Pia Knuthsen of the National Food Institute at the Technical University of Denmark in Soborg, Denmark, and colleagues analyzed antioxidants termed "polyphenols" from onions, carrots and potatoes grown using conventional and organic methods and found no differences in polyphenol content for organic vs. traditional growing methods using chemical fertilizers and pesticides.
"On the basis of the present study carried out under well controlled conditions, it cannot be concluded that organically grown onions, carrots and potatoes generally have higher contents of health-promoting secondary metabolites in comparison with the conventionally cultivated ones," the researchers say in a statement.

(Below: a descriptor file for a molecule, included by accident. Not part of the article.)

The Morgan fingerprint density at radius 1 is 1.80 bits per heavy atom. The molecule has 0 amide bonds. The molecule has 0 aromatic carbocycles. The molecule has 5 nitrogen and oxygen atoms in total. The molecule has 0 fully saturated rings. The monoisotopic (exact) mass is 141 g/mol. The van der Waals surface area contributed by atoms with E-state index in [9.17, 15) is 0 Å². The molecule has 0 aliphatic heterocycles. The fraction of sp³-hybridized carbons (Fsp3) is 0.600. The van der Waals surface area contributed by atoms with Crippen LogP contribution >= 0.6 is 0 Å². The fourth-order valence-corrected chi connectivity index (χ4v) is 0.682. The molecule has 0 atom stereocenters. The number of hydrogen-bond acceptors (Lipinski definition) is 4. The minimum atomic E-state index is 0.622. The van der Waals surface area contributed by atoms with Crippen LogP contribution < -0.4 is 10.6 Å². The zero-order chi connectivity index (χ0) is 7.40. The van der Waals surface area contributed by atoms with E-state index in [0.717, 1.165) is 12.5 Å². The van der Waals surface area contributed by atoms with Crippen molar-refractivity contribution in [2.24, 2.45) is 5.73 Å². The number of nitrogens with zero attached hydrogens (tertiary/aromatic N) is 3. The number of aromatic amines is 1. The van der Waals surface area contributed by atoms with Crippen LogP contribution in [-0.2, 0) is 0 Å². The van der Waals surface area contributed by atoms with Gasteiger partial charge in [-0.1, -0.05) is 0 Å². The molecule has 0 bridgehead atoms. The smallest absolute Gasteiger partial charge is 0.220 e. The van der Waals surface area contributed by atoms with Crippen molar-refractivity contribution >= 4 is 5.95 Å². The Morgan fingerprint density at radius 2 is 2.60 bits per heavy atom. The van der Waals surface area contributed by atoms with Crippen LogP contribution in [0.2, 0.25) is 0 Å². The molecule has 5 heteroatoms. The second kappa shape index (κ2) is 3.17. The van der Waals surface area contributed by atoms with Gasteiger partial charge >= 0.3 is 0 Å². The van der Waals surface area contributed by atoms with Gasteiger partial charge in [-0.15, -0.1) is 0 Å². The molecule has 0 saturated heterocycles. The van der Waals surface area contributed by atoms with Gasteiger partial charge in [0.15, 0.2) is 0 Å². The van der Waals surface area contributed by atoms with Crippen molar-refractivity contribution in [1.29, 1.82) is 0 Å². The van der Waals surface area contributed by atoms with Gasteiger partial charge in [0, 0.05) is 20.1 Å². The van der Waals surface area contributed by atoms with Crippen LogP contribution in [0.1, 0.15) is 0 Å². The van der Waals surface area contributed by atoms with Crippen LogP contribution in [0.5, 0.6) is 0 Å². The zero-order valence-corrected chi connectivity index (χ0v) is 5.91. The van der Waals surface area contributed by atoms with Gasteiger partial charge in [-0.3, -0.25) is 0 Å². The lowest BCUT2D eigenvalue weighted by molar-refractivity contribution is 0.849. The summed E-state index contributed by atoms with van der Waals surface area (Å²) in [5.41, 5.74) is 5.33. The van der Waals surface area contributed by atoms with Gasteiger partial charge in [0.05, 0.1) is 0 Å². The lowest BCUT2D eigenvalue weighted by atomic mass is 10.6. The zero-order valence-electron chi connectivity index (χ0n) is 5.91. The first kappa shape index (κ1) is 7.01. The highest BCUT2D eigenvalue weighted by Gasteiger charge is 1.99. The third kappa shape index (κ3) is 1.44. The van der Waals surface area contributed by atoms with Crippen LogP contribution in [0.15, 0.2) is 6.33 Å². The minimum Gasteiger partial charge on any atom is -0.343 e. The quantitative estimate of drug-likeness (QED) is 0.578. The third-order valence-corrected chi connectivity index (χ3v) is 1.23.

Knuthsen and colleagues point out that there are many reasons to pay a premium for organic food products, including environmental protection, better taste, no exposure to chemical fertilizers and pesticides, less use of fossil fuels use to make chemical fertilizers and pesticides and possible health benefits.
"However, the health benefits of organic food consumption are still controversial and not considered scientifically well documented," the researchers say.
The findings are published in the Journal of Agricultural and Food Chemistry.
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